Connect with us

Economics

IMF: Everything you need to know about Asia’s ‘multispeed’ recovery

Our latest Regional Economic Outlook shows that a recovery started in the third quarter, but growth engines are not all firing with the same power across countries, leading to a multispeed recovery.

Avatar

Published

on

economics asia recovery rebound Coronavirus china virus health healthcare who world health organization imf international monetary fund

Despite some signs of rapid growth in some parts of Asia-Pacific, not all countries are bouncing back at the same speed.

Loading...

This is ‘multispeed’ recovery is outlined in the IMF’s latest Regional Economic Outlook.
The IMF warns it could lead to increased inequality and indebtedness across the region.

The Asia-Pacific region is recovering from its worst recession in living memory. Our latest Regional Economic Outlook shows that a recovery started in the third quarter, but growth engines are not all firing with the same power across countries, leading to a multispeed recovery.

To enable structural change, Asia’s economic policies should be focused on the world of tomorrow, not yesterday.

Reflecting worse-than-expected outturns in the second quarter in a few countries, the IMF’s forecast for the region has been downgraded to -2.2 percent in 2020—the worst outcome for this region in living memory. India’s economy experienced a much sharper than expected contraction in the second quarter—24 percent on a year-over-year basis—and is expected to recover slowly in the coming quarters.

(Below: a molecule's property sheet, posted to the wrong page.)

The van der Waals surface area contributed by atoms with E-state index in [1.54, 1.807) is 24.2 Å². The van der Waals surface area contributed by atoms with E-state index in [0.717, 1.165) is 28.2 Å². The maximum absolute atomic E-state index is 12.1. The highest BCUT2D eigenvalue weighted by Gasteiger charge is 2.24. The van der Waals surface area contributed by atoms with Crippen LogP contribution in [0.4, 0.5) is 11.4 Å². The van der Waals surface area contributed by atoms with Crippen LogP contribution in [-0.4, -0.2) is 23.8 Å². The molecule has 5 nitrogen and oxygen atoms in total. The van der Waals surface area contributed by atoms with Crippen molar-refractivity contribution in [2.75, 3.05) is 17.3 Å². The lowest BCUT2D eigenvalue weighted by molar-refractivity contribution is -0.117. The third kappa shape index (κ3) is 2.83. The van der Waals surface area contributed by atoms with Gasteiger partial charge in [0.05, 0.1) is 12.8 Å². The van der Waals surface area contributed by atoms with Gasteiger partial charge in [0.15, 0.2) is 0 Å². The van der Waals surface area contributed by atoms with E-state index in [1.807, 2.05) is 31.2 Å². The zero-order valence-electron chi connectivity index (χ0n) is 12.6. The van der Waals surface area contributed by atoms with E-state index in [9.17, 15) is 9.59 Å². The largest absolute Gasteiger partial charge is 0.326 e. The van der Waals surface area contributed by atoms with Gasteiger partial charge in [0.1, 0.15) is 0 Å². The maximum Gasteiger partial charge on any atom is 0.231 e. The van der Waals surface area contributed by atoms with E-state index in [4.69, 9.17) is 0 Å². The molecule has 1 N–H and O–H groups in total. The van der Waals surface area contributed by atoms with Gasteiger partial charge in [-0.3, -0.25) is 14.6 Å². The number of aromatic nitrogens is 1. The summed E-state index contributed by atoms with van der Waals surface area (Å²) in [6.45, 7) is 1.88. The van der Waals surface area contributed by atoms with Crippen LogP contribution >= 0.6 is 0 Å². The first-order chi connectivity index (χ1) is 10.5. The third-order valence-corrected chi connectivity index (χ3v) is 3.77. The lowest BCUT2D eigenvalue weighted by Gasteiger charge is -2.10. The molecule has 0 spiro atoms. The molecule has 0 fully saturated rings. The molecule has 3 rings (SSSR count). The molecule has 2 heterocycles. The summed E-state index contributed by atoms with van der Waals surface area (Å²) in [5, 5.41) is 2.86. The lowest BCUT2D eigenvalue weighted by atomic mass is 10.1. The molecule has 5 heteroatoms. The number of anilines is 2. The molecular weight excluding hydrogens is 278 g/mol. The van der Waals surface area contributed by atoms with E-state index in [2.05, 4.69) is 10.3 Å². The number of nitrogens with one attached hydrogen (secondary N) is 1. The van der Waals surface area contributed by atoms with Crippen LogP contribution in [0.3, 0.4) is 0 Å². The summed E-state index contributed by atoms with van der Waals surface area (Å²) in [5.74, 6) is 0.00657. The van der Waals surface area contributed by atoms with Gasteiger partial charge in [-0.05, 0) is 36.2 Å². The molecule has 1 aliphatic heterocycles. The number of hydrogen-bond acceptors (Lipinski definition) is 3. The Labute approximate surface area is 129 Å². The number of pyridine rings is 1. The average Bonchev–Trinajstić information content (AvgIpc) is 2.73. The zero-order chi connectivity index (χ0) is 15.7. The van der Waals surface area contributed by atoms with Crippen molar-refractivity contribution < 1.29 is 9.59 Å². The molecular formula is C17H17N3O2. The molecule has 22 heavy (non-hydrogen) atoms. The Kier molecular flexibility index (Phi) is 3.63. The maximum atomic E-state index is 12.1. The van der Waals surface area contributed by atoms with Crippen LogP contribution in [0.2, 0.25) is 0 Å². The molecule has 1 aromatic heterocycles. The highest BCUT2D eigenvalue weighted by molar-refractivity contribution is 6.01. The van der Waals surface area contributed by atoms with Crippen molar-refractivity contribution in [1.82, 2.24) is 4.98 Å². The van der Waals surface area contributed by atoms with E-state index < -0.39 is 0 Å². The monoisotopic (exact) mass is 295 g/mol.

China, which suffered the pandemic’s blow earlier than other countries, has seen a strong recovery after the first quarter lockdown, and growth has been revised up to 1.9 percent this year, a rare positive figure in a sea of negatives. Advanced economies (Australia, Korea, Japan and New Zealand), while still in recession, are expected to do somewhat better than expected in 2020, reflecting a faster pickup in activity following earlier exit from lockdowns.

Drawn-out recovery

The good news is that we expect the region to grow by 6.9 percent in 2021. But even with this boost, output will be lower at the end of 2021 than our pre-pandemic projection. The scars will be deep: with declining labor force participation and weak confidence dimming private investment, potential output by the middle of the decade could be some 5 percent lower than before the pandemic.

Lessons and challenges

The Asia-Pacific region went into this crisis first and many of its economies are emerging from it first as well. What lessons can the world learn from this experience?

First, an early public health response, when infection rates were still low, was an essential steppingstone to flattening the virus curve. Second, relaxing containment measures only after the virus has been suppressed—and with appropriate post-lockdown policies (such as testing and contact-tracing) in place—is associated with better economic outcomes. On both counts, Asia has done well in comparison to other regions, probably due to its experience from previous pandemics. Third, fiscal support has also been critical to reduce economic costs and underpin the recovery. Here Asia has pulled its weight with significant policy stimulus.

How the recession affects Asia’s various economies.

Risks ahead